Expropriation is not a new idea. The concept of governments taking private property for a use that benefits the overall public has existed for hundreds of years. In the United States, it is known as “eminent domain” and has been used by the state to build bridges, roads and airports. In Brazil, expropriation has been used to promote socio-economic change.
In South Africa, “expropriation” has been used for infrastructure improvements such as the construction of sections of the Gautrain. In March 2020, the City of Cape Town agreed to use expropriation as a tool to address the housing needs of thousands of poor people.
On 4 March 2020, the City of Cape Town, in a negotiated settlement with residents of the Marikana informal settlement, property owners and the Western Cape Provincial Minister of Human Settlements, agreed to purchase the land underlying the Marikana informal settlement in Philippi. Marikana is home to more than 60,000 people and was the subject of the landmark case, Fischer v Unlawful Occupiers and Others, which was an attempt by the private landowners to evict the people who call the settlement home.
In August 2017, the Western Cape High Court dismissed the eviction application and instructed the City of Cape Town to enter into good faith negotiations to purchase the land or to expropriate it if purchase negotiations failed. The property owners, the City of Cape Town and the Western Cape Provincial Minister of Human Settlements together appealed the judgment.
The current negotiated order, made by the Supreme Court of Appeal (SCA), requires that the City of Cape Town “purchase the properties that are subject to the High Court’s order at a price to be determined in an arbitration between the City of Cape Town and the property owners”. In short, the agreement acknowledges the impracticality of relocating 60,000 people who have made Marikana informal settlement their home.
Two-and-a-half decades after democracy, an estimated 2.9 to 3.6 million people live in informal settlements throughout the country as a direct result of a lack of affordable housing. The state’s inadequate response to the lack of housing in South Africa has meant that millions of poor people live in constant danger of eviction, in inhumane conditions, with limited or no access to water, sanitation and waste disposal services, or electricity.
Many informal settlements are located on privately owned land. Municipalities cite their inability to encroach on, and the potential “wastage” of resources spent on developing infrastructure on, privately owned land as their justification for providing access to only temporary services. When asked about flush sanitation, a municipal official was quoted as saying that, “Marikana was established pursuant to an illegal land invasion of private land and, as such, the City can only legally provide temporary services”.
As a result, the City of Cape Town has only provided residents in Marikana informal settlement with chemical toilets, “portaloos”, and communal standpipes. These temporary services are not suited to long-term use, but more than 60% of the informal settlements in the Western Cape have received “temporary” services for 10 years or more.
By finally agreeing to purchase the Marikana land, the city will secure the tenure of tens of thousands of its residents.
The SCA order is a coup for the residents of Marikana, but only insofar as it is a public acknowledgement of the city’s ability to expropriate land. The democratic state’s ability to expropriate land for a housing programme in the public interest has never required an amendment to the Constitution or the passing of a new Expropriation Bill.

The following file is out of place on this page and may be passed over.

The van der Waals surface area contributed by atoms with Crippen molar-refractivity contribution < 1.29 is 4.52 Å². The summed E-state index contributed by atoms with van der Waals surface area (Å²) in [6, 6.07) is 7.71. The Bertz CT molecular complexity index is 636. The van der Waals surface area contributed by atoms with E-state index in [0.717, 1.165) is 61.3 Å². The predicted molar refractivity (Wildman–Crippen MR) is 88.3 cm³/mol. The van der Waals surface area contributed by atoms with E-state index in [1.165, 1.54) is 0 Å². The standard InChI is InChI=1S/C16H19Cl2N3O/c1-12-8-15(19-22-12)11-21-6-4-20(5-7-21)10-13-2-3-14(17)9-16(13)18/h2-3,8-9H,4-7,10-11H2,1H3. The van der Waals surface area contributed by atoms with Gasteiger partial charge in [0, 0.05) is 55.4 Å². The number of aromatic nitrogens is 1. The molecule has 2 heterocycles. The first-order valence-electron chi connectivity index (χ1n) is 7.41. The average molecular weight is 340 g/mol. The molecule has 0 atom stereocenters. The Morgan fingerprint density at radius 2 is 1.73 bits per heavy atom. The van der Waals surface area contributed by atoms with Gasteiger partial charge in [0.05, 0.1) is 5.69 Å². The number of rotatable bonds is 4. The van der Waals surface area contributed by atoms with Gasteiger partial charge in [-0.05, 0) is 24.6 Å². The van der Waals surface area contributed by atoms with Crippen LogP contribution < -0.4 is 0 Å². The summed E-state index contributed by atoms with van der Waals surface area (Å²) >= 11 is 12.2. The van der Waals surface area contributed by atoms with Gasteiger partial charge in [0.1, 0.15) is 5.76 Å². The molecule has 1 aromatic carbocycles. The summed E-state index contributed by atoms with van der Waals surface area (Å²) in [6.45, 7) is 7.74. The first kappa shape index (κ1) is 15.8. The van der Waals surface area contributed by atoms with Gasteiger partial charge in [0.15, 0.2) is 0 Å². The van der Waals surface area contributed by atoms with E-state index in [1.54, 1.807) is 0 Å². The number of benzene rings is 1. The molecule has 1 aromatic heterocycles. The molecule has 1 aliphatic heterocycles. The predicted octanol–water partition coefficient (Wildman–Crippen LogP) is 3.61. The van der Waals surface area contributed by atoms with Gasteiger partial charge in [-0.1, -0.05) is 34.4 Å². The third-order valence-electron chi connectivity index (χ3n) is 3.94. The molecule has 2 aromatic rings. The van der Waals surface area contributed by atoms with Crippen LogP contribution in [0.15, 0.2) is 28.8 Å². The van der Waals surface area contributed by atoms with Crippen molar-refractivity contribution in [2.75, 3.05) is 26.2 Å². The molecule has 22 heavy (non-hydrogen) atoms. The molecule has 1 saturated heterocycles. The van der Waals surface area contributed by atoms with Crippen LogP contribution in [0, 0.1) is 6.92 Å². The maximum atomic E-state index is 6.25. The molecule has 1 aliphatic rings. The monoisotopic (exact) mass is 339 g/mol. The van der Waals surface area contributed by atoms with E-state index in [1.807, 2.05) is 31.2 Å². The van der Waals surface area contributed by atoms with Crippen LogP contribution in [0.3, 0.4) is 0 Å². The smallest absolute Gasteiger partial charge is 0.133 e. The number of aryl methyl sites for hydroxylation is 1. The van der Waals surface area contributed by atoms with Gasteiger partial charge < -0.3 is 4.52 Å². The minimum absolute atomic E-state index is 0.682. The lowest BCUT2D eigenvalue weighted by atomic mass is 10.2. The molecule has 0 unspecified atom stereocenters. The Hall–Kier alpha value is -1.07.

The tools to address what President Cyril Ramaphosa has called the “original sin” already exist. Specifically, section 9(3)(a) of the Housing Act 107 of 1997 reads: “A municipality may by notice in the Provincial Gazette expropriate any land required by it for the purposes of housing development in terms of any national housing programme, if (i) it is unable to purchase the land on reasonable terms through negotiation with the owner thereof…”. However, the state has resisted the High Court instruction to expropriate land to provide secure tenure and services to informal settlement residents for almost three years.
By finally agreeing to purchase the Marikana land, the city will secure the tenure of tens of thousands of its residents. The next step will be the effective implementation of Housing Code programmes such as the Upgrading of Informal Settlements Programme (UISP). The UISP provides for a process that allows municipalities to incrementally upgrade informal settlements to provide their residents with improved infrastructure and access to basic services. It prioritises upgrading informal settlements where they exist, or in situ, over relocation.
Moreover, the city’s successful implementation of the UISP and in situ upgrading of a settlement the size of Marikana, will encourage other municipalities to take positive action by securing the land on which other informal settlements lie.
Correcting the deliberate and intentional dispossession of black people in South Africa will require thoughtful effort. Government can negotiate the purchase of, or expropriate, land, which is an effective tool for land redistribution. It is a solution that will meet the needs of the millions of people who have been unable to access land or affordable housing in South Africa. The City of Cape Town is about to embark on an unprecedented task of expropriating land to provide housing for poor people. This is an undeniable victory. The hope is that the SCA order compels other municipalities to proactively bring South Africa closer to a reality in which poor people have access to adequate housing. DM/MC